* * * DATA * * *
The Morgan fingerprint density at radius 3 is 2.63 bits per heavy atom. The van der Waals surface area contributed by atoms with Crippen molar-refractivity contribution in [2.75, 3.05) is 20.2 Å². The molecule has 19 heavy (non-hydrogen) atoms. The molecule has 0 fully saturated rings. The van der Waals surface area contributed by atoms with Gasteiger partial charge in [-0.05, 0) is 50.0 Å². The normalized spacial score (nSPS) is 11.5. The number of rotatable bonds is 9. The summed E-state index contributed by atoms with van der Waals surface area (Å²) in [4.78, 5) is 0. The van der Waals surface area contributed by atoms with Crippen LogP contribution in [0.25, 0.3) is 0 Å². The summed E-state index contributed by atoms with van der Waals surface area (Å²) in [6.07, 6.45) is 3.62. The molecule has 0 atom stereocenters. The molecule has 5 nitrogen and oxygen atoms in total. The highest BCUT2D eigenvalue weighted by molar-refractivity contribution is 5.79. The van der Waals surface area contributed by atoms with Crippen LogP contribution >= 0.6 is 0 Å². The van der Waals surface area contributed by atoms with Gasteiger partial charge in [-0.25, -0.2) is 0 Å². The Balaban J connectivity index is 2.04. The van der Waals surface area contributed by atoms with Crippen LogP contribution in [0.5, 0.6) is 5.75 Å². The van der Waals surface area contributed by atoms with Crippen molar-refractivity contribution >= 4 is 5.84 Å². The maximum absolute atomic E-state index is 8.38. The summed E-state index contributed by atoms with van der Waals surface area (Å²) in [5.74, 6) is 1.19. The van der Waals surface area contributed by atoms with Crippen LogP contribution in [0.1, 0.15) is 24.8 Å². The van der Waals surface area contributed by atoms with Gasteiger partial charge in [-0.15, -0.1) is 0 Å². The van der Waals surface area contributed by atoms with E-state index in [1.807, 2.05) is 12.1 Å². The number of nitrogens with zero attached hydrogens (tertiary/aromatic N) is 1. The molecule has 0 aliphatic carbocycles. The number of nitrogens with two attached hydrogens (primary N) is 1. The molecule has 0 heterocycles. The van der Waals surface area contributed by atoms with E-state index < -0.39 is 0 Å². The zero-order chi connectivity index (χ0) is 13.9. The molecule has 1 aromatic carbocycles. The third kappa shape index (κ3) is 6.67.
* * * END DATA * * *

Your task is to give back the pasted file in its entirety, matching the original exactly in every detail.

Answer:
The Morgan fingerprint density at radius 3 is 2.63 bits per heavy atom. The van der Waals surface area contributed by atoms with Crippen molar-refractivity contribution in [2.75, 3.05) is 20.2 Å². The molecule has 19 heavy (non-hydrogen) atoms. The molecule has 0 fully saturated rings. The van der Waals surface area contributed by atoms with Gasteiger partial charge in [-0.05, 0) is 50.0 Å². The normalized spacial score (nSPS) is 11.5. The number of rotatable bonds is 9. The summed E-state index contributed by atoms with van der Waals surface area (Å²) in [4.78, 5) is 0. The van der Waals surface area contributed by atoms with Crippen LogP contribution in [0.25, 0.3) is 0 Å². The summed E-state index contributed by atoms with van der Waals surface area (Å²) in [6.07, 6.45) is 3.62. The molecule has 0 atom stereocenters. The molecule has 5 nitrogen and oxygen atoms in total. The highest BCUT2D eigenvalue weighted by molar-refractivity contribution is 5.79. The van der Waals surface area contributed by atoms with Crippen LogP contribution >= 0.6 is 0 Å². The van der Waals surface area contributed by atoms with Gasteiger partial charge in [-0.25, -0.2) is 0 Å². The Balaban J connectivity index is 2.04. The van der Waals surface area contributed by atoms with Crippen LogP contribution in [0.5, 0.6) is 5.75 Å². The van der Waals surface area contributed by atoms with Crippen molar-refractivity contribution >= 4 is 5.84 Å². The maximum absolute atomic E-state index is 8.38. The summed E-state index contributed by atoms with van der Waals surface area (Å²) in [5.74, 6) is 1.19. The van der Waals surface area contributed by atoms with Crippen LogP contribution in [0.1, 0.15) is 24.8 Å². The van der Waals surface area contributed by atoms with Gasteiger partial charge in [-0.15, -0.1) is 0 Å². The van der Waals surface area contributed by atoms with E-state index in [1.807, 2.05) is 12.1 Å². The number of nitrogens with zero attached hydrogens (tertiary/aromatic N) is 1. The molecule has 0 aliphatic carbocycles. The number of nitrogens with two attached hydrogens (primary N) is 1. The molecule has 0 heterocycles. The van der Waals surface area contributed by atoms with E-state index < -0.39 is 0 Å². The zero-order chi connectivity index (χ0) is 13.9. The molecule has 1 aromatic carbocycles. The third kappa shape index (κ3) is 6.67.